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Police Disguised as Demonstrators: How Covert Police in Hong Kong seriously injured people



It was the end of another day of violent demonstrations in Hong Kong. The tear gas had scattered and the crowds that had filled the streets were gone. The few demonstrators who stayed behind were scattered in a popular mall and got ready to leave. Then a group of black-clad men came in, attacking people and beating them with batons.

Protesters accused the Hong Kong police of using excessive force during the demonstrations that had seized the city in the past four months. However, during the night of 11 August there was a big shift. For the first time, demonstrators were seen as disguised policemen who beat demonstrators and made arrests.

Videos of the night became viral. They showed covert police who beat demonstrators with truncheons and stuck them to the ground, some bleeding heavily. We analyzed the footage of the night and talked to more than a dozen witnesses and demonstrators who were detained. Lawyers and human rights defenders, who looked at the pictures, said police had used excessive force to carry out arbitrary arrests.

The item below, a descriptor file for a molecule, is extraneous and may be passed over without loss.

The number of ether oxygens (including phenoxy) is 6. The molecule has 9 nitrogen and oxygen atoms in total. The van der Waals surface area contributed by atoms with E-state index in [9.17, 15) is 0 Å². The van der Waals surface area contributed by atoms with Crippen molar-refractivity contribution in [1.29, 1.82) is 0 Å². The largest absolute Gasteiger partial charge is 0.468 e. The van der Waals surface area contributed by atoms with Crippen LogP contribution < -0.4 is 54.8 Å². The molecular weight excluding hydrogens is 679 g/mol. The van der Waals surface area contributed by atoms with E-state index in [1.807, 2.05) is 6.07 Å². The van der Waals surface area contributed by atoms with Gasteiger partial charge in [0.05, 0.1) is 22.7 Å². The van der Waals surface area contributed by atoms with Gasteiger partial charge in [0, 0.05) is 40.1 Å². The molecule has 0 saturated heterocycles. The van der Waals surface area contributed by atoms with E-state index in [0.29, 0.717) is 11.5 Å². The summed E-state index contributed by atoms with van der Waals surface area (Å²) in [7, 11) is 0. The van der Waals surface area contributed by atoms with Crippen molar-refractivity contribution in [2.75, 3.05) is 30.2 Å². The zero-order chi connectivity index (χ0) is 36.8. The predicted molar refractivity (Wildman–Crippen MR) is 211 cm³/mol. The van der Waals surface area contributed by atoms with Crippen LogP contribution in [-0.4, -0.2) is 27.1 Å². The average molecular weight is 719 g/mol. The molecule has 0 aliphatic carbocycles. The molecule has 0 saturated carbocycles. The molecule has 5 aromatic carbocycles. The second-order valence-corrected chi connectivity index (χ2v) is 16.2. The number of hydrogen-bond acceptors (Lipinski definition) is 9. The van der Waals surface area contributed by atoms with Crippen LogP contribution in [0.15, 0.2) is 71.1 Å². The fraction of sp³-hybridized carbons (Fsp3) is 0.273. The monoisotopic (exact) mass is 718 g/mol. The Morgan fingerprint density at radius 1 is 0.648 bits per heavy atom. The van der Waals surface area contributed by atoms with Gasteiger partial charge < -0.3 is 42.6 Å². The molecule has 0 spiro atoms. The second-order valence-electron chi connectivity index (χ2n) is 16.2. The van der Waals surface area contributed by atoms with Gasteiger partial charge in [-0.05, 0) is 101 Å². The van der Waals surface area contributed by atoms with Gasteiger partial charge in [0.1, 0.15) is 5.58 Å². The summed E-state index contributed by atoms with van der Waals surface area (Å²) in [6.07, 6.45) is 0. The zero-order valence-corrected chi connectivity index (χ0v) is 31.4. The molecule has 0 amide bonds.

Hong Kong police said they had carried out a "deception operation" targeting a "core group of violent rioters". Men arrested said they did not know each other and the protests in the area were hours before the collision completed. others had severe fractures. Doctors described an injury, a broken arm caused by an attack. The episode became another example of police tactics that infuriated citizens and made calls for an independent investigation of police misconduct.

Asked about the material of one of the bloody arrests that took place that night, Steve Li, senior organizing superintendent, was interviewed. The Crime and Triad Bureau said that "officers used adequate force to subdue the man and carry out an arrest. "

Protesters said that undercover officers did not identify themselves as police, which contributed to the fear that the men were part of these gangs had been assaulting protesters in recent weeks. Under Hong Kong police regulations, officials must identify themselves before carrying out their duties.


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